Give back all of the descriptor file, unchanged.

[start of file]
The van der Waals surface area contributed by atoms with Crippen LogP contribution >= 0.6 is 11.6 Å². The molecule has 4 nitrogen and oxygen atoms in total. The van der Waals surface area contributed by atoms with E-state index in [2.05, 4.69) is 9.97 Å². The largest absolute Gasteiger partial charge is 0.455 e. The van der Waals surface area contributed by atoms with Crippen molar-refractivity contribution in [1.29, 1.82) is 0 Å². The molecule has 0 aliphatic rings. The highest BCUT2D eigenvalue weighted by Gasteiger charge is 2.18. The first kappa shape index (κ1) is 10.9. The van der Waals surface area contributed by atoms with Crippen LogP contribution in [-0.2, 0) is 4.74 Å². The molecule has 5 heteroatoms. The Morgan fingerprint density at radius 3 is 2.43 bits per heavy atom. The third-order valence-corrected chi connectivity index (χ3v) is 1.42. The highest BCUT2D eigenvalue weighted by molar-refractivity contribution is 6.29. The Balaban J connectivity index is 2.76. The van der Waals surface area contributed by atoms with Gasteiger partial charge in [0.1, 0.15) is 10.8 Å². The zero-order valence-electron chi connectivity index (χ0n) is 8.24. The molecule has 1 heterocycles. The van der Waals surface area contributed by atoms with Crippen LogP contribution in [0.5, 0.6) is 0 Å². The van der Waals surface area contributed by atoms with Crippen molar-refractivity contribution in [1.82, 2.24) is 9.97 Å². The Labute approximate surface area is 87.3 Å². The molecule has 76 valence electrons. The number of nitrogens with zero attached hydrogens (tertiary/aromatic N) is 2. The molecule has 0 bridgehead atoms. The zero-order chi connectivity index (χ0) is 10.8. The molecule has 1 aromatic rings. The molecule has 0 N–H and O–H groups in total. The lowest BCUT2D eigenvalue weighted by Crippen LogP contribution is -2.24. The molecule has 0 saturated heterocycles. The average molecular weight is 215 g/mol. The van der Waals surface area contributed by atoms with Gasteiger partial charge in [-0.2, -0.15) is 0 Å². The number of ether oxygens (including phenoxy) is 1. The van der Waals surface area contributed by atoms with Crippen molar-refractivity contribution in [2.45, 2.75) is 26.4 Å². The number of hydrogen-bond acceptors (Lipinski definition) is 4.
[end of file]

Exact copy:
The van der Waals surface area contributed by atoms with Crippen LogP contribution >= 0.6 is 11.6 Å². The molecule has 4 nitrogen and oxygen atoms in total. The van der Waals surface area contributed by atoms with E-state index in [2.05, 4.69) is 9.97 Å². The largest absolute Gasteiger partial charge is 0.455 e. The van der Waals surface area contributed by atoms with Crippen molar-refractivity contribution in [1.29, 1.82) is 0 Å². The molecule has 0 aliphatic rings. The highest BCUT2D eigenvalue weighted by Gasteiger charge is 2.18. The first kappa shape index (κ1) is 10.9. The van der Waals surface area contributed by atoms with Crippen LogP contribution in [-0.2, 0) is 4.74 Å². The molecule has 5 heteroatoms. The Morgan fingerprint density at radius 3 is 2.43 bits per heavy atom. The third-order valence-corrected chi connectivity index (χ3v) is 1.42. The highest BCUT2D eigenvalue weighted by molar-refractivity contribution is 6.29. The Balaban J connectivity index is 2.76. The van der Waals surface area contributed by atoms with Gasteiger partial charge in [0.1, 0.15) is 10.8 Å². The zero-order valence-electron chi connectivity index (χ0n) is 8.24. The molecule has 1 heterocycles. The van der Waals surface area contributed by atoms with Crippen LogP contribution in [0.5, 0.6) is 0 Å². The van der Waals surface area contributed by atoms with Crippen molar-refractivity contribution in [1.82, 2.24) is 9.97 Å². The Labute approximate surface area is 87.3 Å². The molecule has 76 valence electrons. The number of nitrogens with zero attached hydrogens (tertiary/aromatic N) is 2. The molecule has 0 bridgehead atoms. The zero-order chi connectivity index (χ0) is 10.8. The molecule has 1 aromatic rings. The molecule has 0 N–H and O–H groups in total. The lowest BCUT2D eigenvalue weighted by Crippen LogP contribution is -2.24. The molecule has 0 saturated heterocycles. The average molecular weight is 215 g/mol. The van der Waals surface area contributed by atoms with Gasteiger partial charge in [-0.2, -0.15) is 0 Å². The number of ether oxygens (including phenoxy) is 1. The van der Waals surface area contributed by atoms with Crippen molar-refractivity contribution in [2.45, 2.75) is 26.4 Å². The number of hydrogen-bond acceptors (Lipinski definition) is 4.